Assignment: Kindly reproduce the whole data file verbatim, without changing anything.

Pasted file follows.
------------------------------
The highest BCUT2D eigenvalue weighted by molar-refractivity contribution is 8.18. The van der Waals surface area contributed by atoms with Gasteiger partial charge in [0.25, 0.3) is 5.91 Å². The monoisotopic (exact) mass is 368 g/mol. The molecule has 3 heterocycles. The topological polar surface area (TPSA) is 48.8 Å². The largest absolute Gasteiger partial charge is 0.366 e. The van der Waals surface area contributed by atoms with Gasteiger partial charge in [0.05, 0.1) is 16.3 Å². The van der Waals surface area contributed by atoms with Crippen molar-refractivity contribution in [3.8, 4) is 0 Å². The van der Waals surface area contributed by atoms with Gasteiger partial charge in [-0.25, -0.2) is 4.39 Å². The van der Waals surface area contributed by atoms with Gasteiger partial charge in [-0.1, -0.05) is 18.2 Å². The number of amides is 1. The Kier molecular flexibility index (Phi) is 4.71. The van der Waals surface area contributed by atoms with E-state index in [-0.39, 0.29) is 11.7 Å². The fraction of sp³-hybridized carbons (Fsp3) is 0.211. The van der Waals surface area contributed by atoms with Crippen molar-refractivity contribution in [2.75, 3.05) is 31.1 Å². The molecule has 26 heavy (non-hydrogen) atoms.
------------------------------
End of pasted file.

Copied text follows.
The highest BCUT2D eigenvalue weighted by molar-refractivity contribution is 8.18. The van der Waals surface area contributed by atoms with Gasteiger partial charge in [0.25, 0.3) is 5.91 Å². The monoisotopic (exact) mass is 368 g/mol. The molecule has 3 heterocycles. The topological polar surface area (TPSA) is 48.8 Å². The largest absolute Gasteiger partial charge is 0.366 e. The van der Waals surface area contributed by atoms with Gasteiger partial charge in [0.05, 0.1) is 16.3 Å². The van der Waals surface area contributed by atoms with Crippen molar-refractivity contribution in [3.8, 4) is 0 Å². The van der Waals surface area contributed by atoms with Gasteiger partial charge in [-0.25, -0.2) is 4.39 Å². The van der Waals surface area contributed by atoms with Gasteiger partial charge in [-0.1, -0.05) is 18.2 Å². The number of amides is 1. The Kier molecular flexibility index (Phi) is 4.71. The van der Waals surface area contributed by atoms with E-state index in [-0.39, 0.29) is 11.7 Å². The fraction of sp³-hybridized carbons (Fsp3) is 0.211. The van der Waals surface area contributed by atoms with Crippen molar-refractivity contribution in [2.75, 3.05) is 31.1 Å². The molecule has 26 heavy (non-hydrogen) atoms.